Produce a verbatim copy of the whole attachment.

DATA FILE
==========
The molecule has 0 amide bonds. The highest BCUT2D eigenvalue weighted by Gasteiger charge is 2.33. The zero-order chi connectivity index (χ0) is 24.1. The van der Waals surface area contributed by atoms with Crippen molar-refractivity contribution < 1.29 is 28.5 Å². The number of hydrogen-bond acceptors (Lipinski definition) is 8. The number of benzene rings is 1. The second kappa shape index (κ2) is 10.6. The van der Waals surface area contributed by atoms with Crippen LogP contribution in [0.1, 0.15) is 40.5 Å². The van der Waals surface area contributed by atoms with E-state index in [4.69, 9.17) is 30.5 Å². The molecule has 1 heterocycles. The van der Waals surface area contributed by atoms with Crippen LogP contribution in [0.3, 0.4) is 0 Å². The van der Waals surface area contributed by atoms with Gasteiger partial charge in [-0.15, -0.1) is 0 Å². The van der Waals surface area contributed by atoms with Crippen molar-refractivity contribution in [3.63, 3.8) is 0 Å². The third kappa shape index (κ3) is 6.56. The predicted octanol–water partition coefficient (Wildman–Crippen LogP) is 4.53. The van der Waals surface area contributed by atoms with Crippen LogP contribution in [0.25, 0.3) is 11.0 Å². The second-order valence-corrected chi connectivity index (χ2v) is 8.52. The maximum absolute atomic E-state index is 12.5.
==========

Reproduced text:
The molecule has 0 amide bonds. The highest BCUT2D eigenvalue weighted by Gasteiger charge is 2.33. The zero-order chi connectivity index (χ0) is 24.1. The van der Waals surface area contributed by atoms with Crippen molar-refractivity contribution < 1.29 is 28.5 Å². The number of hydrogen-bond acceptors (Lipinski definition) is 8. The number of benzene rings is 1. The second kappa shape index (κ2) is 10.6. The van der Waals surface area contributed by atoms with Crippen LogP contribution in [0.1, 0.15) is 40.5 Å². The van der Waals surface area contributed by atoms with E-state index in [4.69, 9.17) is 30.5 Å². The molecule has 1 heterocycles. The van der Waals surface area contributed by atoms with Crippen LogP contribution in [0.3, 0.4) is 0 Å². The van der Waals surface area contributed by atoms with Gasteiger partial charge in [-0.15, -0.1) is 0 Å². The van der Waals surface area contributed by atoms with Crippen molar-refractivity contribution in [3.63, 3.8) is 0 Å². The third kappa shape index (κ3) is 6.56. The predicted octanol–water partition coefficient (Wildman–Crippen LogP) is 4.53. The van der Waals surface area contributed by atoms with Crippen LogP contribution in [0.25, 0.3) is 11.0 Å². The second-order valence-corrected chi connectivity index (χ2v) is 8.52. The maximum absolute atomic E-state index is 12.5.